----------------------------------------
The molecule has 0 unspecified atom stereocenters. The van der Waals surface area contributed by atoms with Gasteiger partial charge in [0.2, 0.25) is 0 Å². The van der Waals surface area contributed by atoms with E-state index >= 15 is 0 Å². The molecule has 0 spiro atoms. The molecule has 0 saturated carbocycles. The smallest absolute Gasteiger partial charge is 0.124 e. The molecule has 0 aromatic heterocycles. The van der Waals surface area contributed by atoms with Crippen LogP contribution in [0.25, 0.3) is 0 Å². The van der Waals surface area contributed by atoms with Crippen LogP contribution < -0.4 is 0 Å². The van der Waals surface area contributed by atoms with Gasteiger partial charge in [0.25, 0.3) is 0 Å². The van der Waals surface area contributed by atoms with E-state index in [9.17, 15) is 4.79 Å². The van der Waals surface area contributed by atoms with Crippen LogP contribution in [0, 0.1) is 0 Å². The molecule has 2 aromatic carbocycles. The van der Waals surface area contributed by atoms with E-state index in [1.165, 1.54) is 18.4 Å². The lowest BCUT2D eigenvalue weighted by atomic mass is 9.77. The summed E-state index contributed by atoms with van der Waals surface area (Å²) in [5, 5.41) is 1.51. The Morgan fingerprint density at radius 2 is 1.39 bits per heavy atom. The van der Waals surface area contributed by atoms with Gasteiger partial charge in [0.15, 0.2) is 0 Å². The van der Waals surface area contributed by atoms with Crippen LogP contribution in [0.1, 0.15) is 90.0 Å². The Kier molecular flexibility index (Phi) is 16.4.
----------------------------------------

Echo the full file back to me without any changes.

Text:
The molecule has 0 unspecified atom stereocenters. The van der Waals surface area contributed by atoms with Gasteiger partial charge in [0.2, 0.25) is 0 Å². The van der Waals surface area contributed by atoms with E-state index >= 15 is 0 Å². The molecule has 0 spiro atoms. The molecule has 0 saturated carbocycles. The smallest absolute Gasteiger partial charge is 0.124 e. The molecule has 0 aromatic heterocycles. The van der Waals surface area contributed by atoms with Crippen LogP contribution in [0.25, 0.3) is 0 Å². The van der Waals surface area contributed by atoms with Crippen LogP contribution < -0.4 is 0 Å². The van der Waals surface area contributed by atoms with Gasteiger partial charge in [0.25, 0.3) is 0 Å². The van der Waals surface area contributed by atoms with E-state index in [9.17, 15) is 4.79 Å². The van der Waals surface area contributed by atoms with Crippen LogP contribution in [0, 0.1) is 0 Å². The molecule has 2 aromatic carbocycles. The van der Waals surface area contributed by atoms with E-state index in [1.165, 1.54) is 18.4 Å². The lowest BCUT2D eigenvalue weighted by atomic mass is 9.77. The summed E-state index contributed by atoms with van der Waals surface area (Å²) in [5, 5.41) is 1.51. The Morgan fingerprint density at radius 2 is 1.39 bits per heavy atom. The van der Waals surface area contributed by atoms with Gasteiger partial charge in [0.15, 0.2) is 0 Å². The van der Waals surface area contributed by atoms with Crippen LogP contribution in [0.1, 0.15) is 90.0 Å². The Kier molecular flexibility index (Phi) is 16.4.